But the root of Marx’s concerns about exploitation is that workers in capitalism are exploited in the sense that they sell their labor power for a wage, but then produce over and above the value of that wage, thus creating what Marx refers to as “surplus value.” This surplus value is the capitalist’s “profit.” (Hughes, 92).

The nature of the wage labor system can be expressed in the following way.

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4 In order for the capitalist to derive a surplus value from the laborer’s wage, the value produced by the laborer must exceed the cost of that labor. In other words, the laborer must produce more value than he or she receives in wages. From Marx’s perspective, this means that the capitalist gets something (surplus value) for nothing (without having to compensate the laborer with equal value).


The question, then, is why would the wage laborer agree to such an arrangement? Answering this question requires thinking about the background conditions which would drive one to agree to it in the first place.

Exploitation is not just what happens when a worker labors in a factory for a wage, it’s what happens to make that happen. In other words, exploitation involves the background set of options which impel worker’s to “choose” to labor for capitalists (Hughes, 92).

What is morally problematic about exploitation is not just the fact that one is, for instance, “underpaid or underworked” or harmed in some other way (Hughes, 92). The entire explanation of what is wrong with exploitation recognizes that “the reasonable alternatives available to them [the person being exploited] are so limited that the addition of certain kinds of options may have a debilitating impact on a person’s autonomy and well-being” (Hughes, 92). Consider the following hypothetical example to see this point.

One day, while trekking through the jungle, Allan encounters a man trapped in quicksand. The sinking man begs for Allan’s help, but Allan is reluctant to offer it.

He lacks the proper equipment and could not pull the man out without at least a little risk of falling in himself. After some deliberation, however, Allan offers to help the sinking man on the condition that if Allan helps him escape the quicksand, the man will become Allan’s servant for the remainder of his life. As he sinks deeper, the man reluctantly agrees. Allan saves him and then demands that the rescued man adhere to their agreement.8 In this case, what is morally problematic is not just that the deal offered the sinking man will ultimately harm him (although that is significant). More fundamentally, this is an instance of exploitation because it is only in virtue of these desperate conditions that the sinking man would accept this deal. The sinking man, in other words, is being forced into a constraining choice. The same, in Marx’s view, occurs with wage labor. The only reason that the wage laborer would agree to an arrangement where they produce more value than they receive in return is because they do not own the means of production (for instance, the factory where the labor takes place). Thus, in Marx’s analysis the only option left for the laborer is to sell his or her labor power to the capitalist for a wage.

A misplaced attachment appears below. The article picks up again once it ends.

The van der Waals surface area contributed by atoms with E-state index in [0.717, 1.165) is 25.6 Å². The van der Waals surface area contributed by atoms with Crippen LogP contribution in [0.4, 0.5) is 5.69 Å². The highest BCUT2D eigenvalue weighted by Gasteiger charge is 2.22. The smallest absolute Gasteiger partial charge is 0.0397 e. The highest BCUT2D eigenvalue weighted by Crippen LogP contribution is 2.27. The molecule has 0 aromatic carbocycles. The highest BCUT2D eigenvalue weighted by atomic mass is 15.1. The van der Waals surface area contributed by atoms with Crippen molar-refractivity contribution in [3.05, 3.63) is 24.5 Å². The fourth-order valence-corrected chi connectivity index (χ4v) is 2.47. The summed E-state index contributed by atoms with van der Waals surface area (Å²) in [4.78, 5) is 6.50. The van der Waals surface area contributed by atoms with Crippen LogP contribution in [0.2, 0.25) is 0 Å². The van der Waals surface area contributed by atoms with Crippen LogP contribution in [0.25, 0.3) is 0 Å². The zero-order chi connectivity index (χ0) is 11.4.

Palmer and Hedberg, “The Ethics of Marketing to Vulnerable Populations,” Journal of Business Ethics 116 (2013): 403

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In a similar fashion, when we consider what would make someone sell an organ it seems that only those who are most desperate would choose this option. Just like in Marx’s analysis of wage labor there is disparity in the benefit derived by the seller and buyer.

The seller of an organ derives the benefit of short term economic assistance. If this individual is facing severe economic challenges, however, this will not provide a long term solution to their problems. Additionally, while there may not be a large risk of death associated with selling a kidney, there are legitimate health risks involved with have a solitary kidney. The National Kidney Foundation notes that the following risks are associated with live kidney donation.

Some donors have reported long-term problems with pain, nerve damage, hernia or intestinal obstruction. There are not currently any national statistics on the frequency of these problems.

In addition, people with one kidney may be at a greater risk of: